Well, I got this book for my last birthday and it’s already almost my birthday again. It doesn’t often take me that long to read a book but this is a great book for dipping in and out of.
For those who are not entirely sure what the Grand Tour is or was, this term describes the journey British men of the upper classes made through Europe after they finished their formal schooling. The Tour was supposed to finish off their education, give them a chance to experience other cultures and make them into better politicians and members of society. In reality, the Tourists often returned having spread their seed and gathered up the art and memorabilia from famous sights in France, Italy and Germany – the main stopping points of the time.
This book is a great introduction to female travellers and travel writers in the 18th and early 19th century. Famous names include Mary Wollstonecraft, Fanny Burney, Georgiana Devonshire and Lady Mary Wortley Montagu. All the women come from fairly different backgrounds, although obviously they are from what the British have termed the upper middle class or aristocracy. Nevertheless, their upbringing and their reasons for travelling are often wholly different. One woman travelled with her sister and her father, who wanted to show Europe to his daughters. Another travelled to escape a loveless and humiliating marriage. Yet others were widowed and journeyed because they finally had the freedom and the means to do so. All these women are united in the fact that they wrote about their journeys – what they enjoyed, what they saw, whom they met and what they did not like. The letters, journals and books capture contemporary events such as the French Revolution, often in more detail and more focussed on the actual surroundings than men’s writings of the period, which often focus on the politics and the less visible ideas behind it all.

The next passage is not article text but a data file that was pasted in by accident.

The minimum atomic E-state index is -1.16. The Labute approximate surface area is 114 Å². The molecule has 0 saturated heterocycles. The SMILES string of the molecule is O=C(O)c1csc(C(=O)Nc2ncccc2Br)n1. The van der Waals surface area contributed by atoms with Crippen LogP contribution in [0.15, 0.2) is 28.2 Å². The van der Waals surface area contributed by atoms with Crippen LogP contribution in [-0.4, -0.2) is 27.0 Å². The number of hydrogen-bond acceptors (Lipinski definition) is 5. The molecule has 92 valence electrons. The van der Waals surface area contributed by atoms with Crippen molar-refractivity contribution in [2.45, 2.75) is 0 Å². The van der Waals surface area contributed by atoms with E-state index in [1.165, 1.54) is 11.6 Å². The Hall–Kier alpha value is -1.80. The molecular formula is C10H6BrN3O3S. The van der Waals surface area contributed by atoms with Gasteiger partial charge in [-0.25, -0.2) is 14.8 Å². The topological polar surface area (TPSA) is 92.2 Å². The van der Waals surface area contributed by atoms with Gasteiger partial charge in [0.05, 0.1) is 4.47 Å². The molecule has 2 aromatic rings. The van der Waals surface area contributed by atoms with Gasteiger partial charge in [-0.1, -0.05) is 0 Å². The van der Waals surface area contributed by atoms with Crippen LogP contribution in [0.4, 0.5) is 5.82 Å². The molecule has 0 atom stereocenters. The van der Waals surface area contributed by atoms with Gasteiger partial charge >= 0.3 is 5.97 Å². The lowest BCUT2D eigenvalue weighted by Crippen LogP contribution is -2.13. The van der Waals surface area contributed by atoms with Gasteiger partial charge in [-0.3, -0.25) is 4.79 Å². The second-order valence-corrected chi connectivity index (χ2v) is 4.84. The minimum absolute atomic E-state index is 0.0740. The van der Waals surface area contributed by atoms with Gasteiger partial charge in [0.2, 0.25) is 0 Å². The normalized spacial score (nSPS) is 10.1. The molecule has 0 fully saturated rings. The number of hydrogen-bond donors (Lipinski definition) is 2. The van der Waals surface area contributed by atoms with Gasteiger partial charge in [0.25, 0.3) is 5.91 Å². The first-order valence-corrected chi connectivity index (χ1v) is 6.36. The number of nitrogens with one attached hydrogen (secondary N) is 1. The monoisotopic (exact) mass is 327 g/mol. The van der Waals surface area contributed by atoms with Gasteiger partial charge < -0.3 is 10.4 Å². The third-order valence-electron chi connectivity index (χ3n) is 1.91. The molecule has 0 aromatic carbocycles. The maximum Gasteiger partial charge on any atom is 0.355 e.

The chapters themselves focus on different aspects of the Grand Tour – art, travel, society, sickness, relationships, politics and others. Whilst some might say that the Grand Tour must have been different for men and women, Dolan shows a fair amount of similarity between the two. Both collected art, socialised and endured the difficulties of travel in those years. Women focussed on sketching famous paintings and a well-educated and skilled female traveller would win as much admiration for her drawings as she would for her writing and perhaps more so, as drawing was an accepted feminine pastime. British women also used their travels to get to know French salon culture, a world where the women held court, presided over the intellectual scene of the day and encourage the development of the arts. Salons were places for politicians, artists and intellectuals looking for stimulating conversations – places where the woman was accepted as often the first among equals. Such as situation was unthinkable in Britain before the female Tourists introduced their countrymen to it and their writings and gatherings contributed so much to the emancipation of women in the time.
Travels also brought about interesting conflicts between politics, patriotism and personal interests. Hester Piozzi was shunned by her British friends for converting to Catholicism when she married her second husband, an Italian. Other women were accused of losing their place, of transgressing boundaries and of putting themselves in needless danger without considering their husbands or children. Yet many of the women were also unmarried spinsters or widowed – women who were often marginalised by society who found a purpose in their travels. For these women, travelling became a sort of career, replacing housekeeping and childbearing.
Attentive readers will have noticed that I do not name many women. That is because sometimes this book feels like a Russian novel – too many characters with very similar names. I often felt that as long as I called a woman Mary Elizabeth I’d probably got half of her name right. Few women stood out as Mary Montagu or Hester Piozzi did and I feel let down by my own memory that I can not remember more details about these remarkable women. Perhaps the book would have been better served with biographical chapters. Despite the short biographies at the end of the book I got inordinately confused between the women and their often similar travels. But then, I suppose, I can always go back and re-read because no doubt there are many details which I have failed to pick up this time.